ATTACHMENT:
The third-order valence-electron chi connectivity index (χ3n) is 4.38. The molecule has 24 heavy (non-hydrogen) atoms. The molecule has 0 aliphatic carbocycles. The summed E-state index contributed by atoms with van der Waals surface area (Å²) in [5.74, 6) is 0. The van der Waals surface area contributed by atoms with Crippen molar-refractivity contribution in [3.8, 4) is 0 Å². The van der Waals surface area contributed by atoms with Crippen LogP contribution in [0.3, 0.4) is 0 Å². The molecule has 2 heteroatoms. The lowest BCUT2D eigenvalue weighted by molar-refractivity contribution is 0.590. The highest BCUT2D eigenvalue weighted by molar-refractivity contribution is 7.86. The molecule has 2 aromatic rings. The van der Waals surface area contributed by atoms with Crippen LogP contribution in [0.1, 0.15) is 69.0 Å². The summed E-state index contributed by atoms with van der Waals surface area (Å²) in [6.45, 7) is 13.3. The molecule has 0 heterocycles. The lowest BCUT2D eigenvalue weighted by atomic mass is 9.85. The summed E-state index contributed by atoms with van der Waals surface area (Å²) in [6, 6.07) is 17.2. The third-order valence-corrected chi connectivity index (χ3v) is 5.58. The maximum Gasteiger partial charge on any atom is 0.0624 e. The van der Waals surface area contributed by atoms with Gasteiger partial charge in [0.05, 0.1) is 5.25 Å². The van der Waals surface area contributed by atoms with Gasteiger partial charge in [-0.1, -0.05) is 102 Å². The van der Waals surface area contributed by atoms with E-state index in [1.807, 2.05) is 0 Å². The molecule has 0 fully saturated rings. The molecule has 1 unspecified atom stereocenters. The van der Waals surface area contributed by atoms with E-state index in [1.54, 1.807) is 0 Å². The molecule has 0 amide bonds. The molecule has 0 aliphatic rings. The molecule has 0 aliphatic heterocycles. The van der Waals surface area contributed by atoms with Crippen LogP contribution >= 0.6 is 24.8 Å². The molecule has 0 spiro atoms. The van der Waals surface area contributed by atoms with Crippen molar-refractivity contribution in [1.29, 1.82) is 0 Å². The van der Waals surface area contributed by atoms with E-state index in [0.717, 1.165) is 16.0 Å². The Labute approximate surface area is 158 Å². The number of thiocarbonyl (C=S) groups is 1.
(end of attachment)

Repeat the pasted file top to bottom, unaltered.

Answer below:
The third-order valence-electron chi connectivity index (χ3n) is 4.38. The molecule has 24 heavy (non-hydrogen) atoms. The molecule has 0 aliphatic carbocycles. The summed E-state index contributed by atoms with van der Waals surface area (Å²) in [5.74, 6) is 0. The van der Waals surface area contributed by atoms with Crippen molar-refractivity contribution in [3.8, 4) is 0 Å². The van der Waals surface area contributed by atoms with Crippen LogP contribution in [0.3, 0.4) is 0 Å². The molecule has 2 heteroatoms. The lowest BCUT2D eigenvalue weighted by molar-refractivity contribution is 0.590. The highest BCUT2D eigenvalue weighted by molar-refractivity contribution is 7.86. The molecule has 2 aromatic rings. The van der Waals surface area contributed by atoms with Crippen LogP contribution in [0.1, 0.15) is 69.0 Å². The summed E-state index contributed by atoms with van der Waals surface area (Å²) in [6.45, 7) is 13.3. The molecule has 0 heterocycles. The lowest BCUT2D eigenvalue weighted by atomic mass is 9.85. The summed E-state index contributed by atoms with van der Waals surface area (Å²) in [6, 6.07) is 17.2. The third-order valence-corrected chi connectivity index (χ3v) is 5.58. The maximum Gasteiger partial charge on any atom is 0.0624 e. The van der Waals surface area contributed by atoms with Gasteiger partial charge in [0.05, 0.1) is 5.25 Å². The van der Waals surface area contributed by atoms with Gasteiger partial charge in [-0.1, -0.05) is 102 Å². The van der Waals surface area contributed by atoms with E-state index in [1.807, 2.05) is 0 Å². The molecule has 0 fully saturated rings. The molecule has 1 unspecified atom stereocenters. The van der Waals surface area contributed by atoms with E-state index in [1.54, 1.807) is 0 Å². The molecule has 0 amide bonds. The molecule has 0 aliphatic rings. The molecule has 0 aliphatic heterocycles. The van der Waals surface area contributed by atoms with Crippen LogP contribution >= 0.6 is 24.8 Å². The molecule has 0 spiro atoms. The van der Waals surface area contributed by atoms with Crippen molar-refractivity contribution in [1.29, 1.82) is 0 Å². The van der Waals surface area contributed by atoms with E-state index in [0.717, 1.165) is 16.0 Å². The Labute approximate surface area is 158 Å². The number of thiocarbonyl (C=S) groups is 1.